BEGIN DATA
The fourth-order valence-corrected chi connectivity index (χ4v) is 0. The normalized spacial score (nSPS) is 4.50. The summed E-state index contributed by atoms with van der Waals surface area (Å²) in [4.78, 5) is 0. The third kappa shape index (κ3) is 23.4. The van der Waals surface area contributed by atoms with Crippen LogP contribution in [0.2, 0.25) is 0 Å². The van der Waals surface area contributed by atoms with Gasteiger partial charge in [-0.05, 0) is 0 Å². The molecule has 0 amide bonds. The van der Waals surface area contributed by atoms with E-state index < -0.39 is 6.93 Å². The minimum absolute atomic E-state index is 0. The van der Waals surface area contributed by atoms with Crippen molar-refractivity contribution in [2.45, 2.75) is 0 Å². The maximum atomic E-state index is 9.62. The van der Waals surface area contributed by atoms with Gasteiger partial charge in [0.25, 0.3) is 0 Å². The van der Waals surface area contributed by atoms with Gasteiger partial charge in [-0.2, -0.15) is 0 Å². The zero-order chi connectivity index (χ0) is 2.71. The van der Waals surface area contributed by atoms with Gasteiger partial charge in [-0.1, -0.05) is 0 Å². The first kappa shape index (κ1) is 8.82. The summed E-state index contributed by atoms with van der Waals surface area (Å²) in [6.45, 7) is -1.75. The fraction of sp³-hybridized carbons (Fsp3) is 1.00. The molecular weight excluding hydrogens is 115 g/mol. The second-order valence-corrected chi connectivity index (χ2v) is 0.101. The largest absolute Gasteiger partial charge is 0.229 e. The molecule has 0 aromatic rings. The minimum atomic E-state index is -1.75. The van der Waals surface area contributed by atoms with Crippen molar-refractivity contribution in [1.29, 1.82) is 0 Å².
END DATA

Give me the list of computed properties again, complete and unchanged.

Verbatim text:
The fourth-order valence-corrected chi connectivity index (χ4v) is 0. The normalized spacial score (nSPS) is 4.50. The summed E-state index contributed by atoms with van der Waals surface area (Å²) in [4.78, 5) is 0. The third kappa shape index (κ3) is 23.4. The van der Waals surface area contributed by atoms with Crippen LogP contribution in [0.2, 0.25) is 0 Å². The van der Waals surface area contributed by atoms with Gasteiger partial charge in [-0.05, 0) is 0 Å². The molecule has 0 amide bonds. The van der Waals surface area contributed by atoms with E-state index < -0.39 is 6.93 Å². The minimum absolute atomic E-state index is 0. The van der Waals surface area contributed by atoms with Crippen molar-refractivity contribution in [2.45, 2.75) is 0 Å². The maximum atomic E-state index is 9.62. The van der Waals surface area contributed by atoms with Gasteiger partial charge in [0.25, 0.3) is 0 Å². The van der Waals surface area contributed by atoms with Gasteiger partial charge in [-0.2, -0.15) is 0 Å². The zero-order chi connectivity index (χ0) is 2.71. The van der Waals surface area contributed by atoms with Gasteiger partial charge in [-0.1, -0.05) is 0 Å². The first kappa shape index (κ1) is 8.82. The summed E-state index contributed by atoms with van der Waals surface area (Å²) in [6.45, 7) is -1.75. The fraction of sp³-hybridized carbons (Fsp3) is 1.00. The molecular weight excluding hydrogens is 115 g/mol. The second-order valence-corrected chi connectivity index (χ2v) is 0.101. The largest absolute Gasteiger partial charge is 0.229 e. The molecule has 0 aromatic rings. The minimum atomic E-state index is -1.75. The van der Waals surface area contributed by atoms with Crippen molar-refractivity contribution in [1.29, 1.82) is 0 Å².